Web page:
For civil rights lawyer Nicole Harvey, having children was never really on the agenda.
“To be honest, I knew same-sex couples had kids, but I was always very adamant about not having kids,” Harvey says. “I’m the oldest of eight siblings altogether. I come from a Mormon family. It was a big family … As I grew older, I never really was shopping for a co-parent, until I met my current wife and that was one of our first conversations.”
Harvey met her partner, Jessica, and immediately reflected on her past convictions. Shortly after, they got married and had their first daughter via a sperm donor in 2005—a baby Jessica would carry.
“It’s never been my desire to be pregnant,” Harvey admits.
Not everyone was happy with the life-changing developments. Harvey’s conservative family wanted no official ties to the child, but eventually melted when seeing the baby. These days they are treated normally at family functions.
“I had a lot of anxieties about the nature of my non-traditional relationship,” she explains. “Even during Jess’s delivery, the doctor came in, made all these stupid jokes. If my partner hadn’t been going through such terrible pain, and needing me there by her side, I don’t know if I’d been there. It wasn’t pleasant.”
The frustrations continued after the birth of their first daughter. Two years ago, when the couple decided to expand the family once more, after finding the prior sperm donor wasn’t available, they looked into adoption. In the beginning stages of the applicant process, both moms were asked to take a parenting test. At first, the two felt confident and excited, but eventually met with confusion and anger once the results were announced. It seemed Harvey had not passed her test and would need to take parenting classes to proceed.
“They told me I had probably too high expectations for my kids and demand too much respect from them,” she says. “I was like, ‘Are you sure you got the right test?’ and they showed it to me. Then they said what was funny was if they graded my test for fathers, then I’d have the perfect score, but since I’m a woman they had to grade it for mothers, and I wasn’t acceptable for a mother.”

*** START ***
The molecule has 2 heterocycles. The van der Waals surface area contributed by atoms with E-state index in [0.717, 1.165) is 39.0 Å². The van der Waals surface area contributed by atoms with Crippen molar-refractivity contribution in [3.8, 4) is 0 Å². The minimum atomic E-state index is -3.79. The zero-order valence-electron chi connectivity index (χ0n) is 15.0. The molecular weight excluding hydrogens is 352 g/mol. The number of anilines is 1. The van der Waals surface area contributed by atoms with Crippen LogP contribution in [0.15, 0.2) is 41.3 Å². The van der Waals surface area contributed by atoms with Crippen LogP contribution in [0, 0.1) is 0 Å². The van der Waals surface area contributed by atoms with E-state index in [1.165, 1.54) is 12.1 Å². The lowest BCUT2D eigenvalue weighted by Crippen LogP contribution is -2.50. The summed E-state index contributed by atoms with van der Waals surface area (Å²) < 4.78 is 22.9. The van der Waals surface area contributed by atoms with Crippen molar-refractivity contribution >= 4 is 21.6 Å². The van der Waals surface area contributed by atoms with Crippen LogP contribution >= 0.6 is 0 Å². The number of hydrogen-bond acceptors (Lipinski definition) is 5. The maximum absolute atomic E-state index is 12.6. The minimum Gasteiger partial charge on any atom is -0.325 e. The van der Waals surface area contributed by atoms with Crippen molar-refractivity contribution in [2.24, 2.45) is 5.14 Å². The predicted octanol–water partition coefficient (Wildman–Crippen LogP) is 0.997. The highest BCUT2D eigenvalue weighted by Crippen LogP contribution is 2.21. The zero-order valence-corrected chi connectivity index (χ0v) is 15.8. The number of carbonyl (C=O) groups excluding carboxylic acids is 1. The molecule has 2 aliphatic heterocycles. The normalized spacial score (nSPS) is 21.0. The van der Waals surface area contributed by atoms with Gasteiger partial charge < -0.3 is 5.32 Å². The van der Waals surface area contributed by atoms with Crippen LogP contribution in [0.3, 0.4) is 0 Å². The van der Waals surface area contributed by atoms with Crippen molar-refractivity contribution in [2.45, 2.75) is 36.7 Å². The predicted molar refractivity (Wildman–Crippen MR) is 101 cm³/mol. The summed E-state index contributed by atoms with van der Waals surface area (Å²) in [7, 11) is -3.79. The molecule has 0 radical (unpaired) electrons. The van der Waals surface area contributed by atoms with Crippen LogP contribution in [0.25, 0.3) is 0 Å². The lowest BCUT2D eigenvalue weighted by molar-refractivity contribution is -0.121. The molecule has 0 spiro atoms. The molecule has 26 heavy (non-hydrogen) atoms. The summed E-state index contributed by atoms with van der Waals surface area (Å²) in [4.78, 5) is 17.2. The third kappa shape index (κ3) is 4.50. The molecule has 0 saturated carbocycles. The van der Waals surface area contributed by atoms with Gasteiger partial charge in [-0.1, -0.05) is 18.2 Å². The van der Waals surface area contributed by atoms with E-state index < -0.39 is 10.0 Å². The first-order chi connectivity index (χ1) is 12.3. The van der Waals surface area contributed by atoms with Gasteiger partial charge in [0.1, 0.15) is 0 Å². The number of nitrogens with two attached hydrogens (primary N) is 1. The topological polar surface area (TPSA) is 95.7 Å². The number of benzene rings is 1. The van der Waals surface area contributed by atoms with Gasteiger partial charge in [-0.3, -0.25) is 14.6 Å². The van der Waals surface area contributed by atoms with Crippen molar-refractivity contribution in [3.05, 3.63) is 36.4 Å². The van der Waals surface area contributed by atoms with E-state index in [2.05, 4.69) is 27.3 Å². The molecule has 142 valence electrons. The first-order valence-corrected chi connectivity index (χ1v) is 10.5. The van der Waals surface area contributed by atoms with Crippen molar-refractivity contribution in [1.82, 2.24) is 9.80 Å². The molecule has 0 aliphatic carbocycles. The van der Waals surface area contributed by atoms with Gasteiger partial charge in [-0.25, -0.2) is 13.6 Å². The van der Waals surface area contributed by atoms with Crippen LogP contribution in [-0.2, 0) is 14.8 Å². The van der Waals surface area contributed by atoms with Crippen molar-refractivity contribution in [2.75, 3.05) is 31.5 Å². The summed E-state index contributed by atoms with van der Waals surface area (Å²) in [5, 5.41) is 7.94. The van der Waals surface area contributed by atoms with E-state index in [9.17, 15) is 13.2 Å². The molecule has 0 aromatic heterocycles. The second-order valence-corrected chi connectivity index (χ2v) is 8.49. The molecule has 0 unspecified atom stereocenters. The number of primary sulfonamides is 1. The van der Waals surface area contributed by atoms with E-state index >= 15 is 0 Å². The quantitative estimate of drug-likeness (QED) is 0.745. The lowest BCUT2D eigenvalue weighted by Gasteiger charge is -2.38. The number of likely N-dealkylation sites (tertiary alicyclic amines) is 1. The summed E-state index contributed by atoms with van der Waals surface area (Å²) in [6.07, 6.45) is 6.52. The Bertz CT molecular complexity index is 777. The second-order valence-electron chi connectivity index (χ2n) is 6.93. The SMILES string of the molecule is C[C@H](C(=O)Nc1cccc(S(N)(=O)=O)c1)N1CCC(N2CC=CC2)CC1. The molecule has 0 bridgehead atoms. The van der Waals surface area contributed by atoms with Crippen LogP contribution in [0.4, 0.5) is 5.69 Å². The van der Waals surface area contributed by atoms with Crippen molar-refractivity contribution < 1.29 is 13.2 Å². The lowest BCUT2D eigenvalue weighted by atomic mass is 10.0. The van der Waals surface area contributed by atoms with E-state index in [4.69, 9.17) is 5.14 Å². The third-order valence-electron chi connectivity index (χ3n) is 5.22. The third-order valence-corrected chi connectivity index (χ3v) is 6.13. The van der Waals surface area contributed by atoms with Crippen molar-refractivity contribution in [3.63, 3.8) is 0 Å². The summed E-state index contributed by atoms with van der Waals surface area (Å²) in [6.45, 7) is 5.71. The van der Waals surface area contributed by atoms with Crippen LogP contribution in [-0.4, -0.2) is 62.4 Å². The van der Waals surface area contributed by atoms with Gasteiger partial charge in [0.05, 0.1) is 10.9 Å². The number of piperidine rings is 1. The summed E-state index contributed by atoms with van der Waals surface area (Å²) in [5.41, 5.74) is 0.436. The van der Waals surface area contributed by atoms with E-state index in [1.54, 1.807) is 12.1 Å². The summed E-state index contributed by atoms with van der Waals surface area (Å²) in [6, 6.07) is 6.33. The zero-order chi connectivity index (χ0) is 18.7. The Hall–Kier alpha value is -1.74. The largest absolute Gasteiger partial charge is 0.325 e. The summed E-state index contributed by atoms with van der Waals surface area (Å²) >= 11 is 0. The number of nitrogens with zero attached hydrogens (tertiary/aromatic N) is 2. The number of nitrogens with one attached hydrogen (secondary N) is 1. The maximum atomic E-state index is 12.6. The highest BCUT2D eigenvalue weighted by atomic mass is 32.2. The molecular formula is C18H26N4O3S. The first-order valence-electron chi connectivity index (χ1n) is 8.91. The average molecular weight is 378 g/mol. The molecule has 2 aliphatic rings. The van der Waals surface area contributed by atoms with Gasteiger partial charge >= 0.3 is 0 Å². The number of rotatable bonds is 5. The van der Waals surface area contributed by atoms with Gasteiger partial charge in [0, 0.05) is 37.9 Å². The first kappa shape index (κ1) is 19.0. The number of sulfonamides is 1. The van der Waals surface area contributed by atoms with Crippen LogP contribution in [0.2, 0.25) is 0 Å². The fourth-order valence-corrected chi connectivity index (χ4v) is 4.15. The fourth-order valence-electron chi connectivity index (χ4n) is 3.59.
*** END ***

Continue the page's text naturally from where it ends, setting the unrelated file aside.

Harvey was livid.
“I asked, ‘Do you really want a gender discrimination claim? You know I’m a civil rights lawyer, right?’” she laughs. “I was really angry though, really angry in that meeting. That really backed us off adoption, and we were back to finding a sperm donor.”
Soon after the couple gave birth to their second daughter, a child they thought was to be a boy.
“We were very sure she was a boy, because Jess carried her differently, had different cravings, and we had no ultrasound because we had a midwife this time around,” Harvey explains. “It was a very different pregnancy.”
The pregnancy and delivery was the polar opposite of the first child. After such a negative experience in the hospital, the couple decided on a more hands-on approach, one that proved to be superior.
“Jess held her right away, we could touch her and hold her,” she says. “It was a very different energy.”
Starting a family has shifted everything, according to Harvey, who has her own law firm. Being the breadwinner can be stressful, but family can balance life in the most unique ways.
“I have a lot on my plate, running a law firm,” Harvey says. “Some days I come home and I’m so tired, tired of work and clients and other lawyers, but I get to come home and play Barbies.”
She keeps a smile and laughs a little. “My kids keep me grounded.”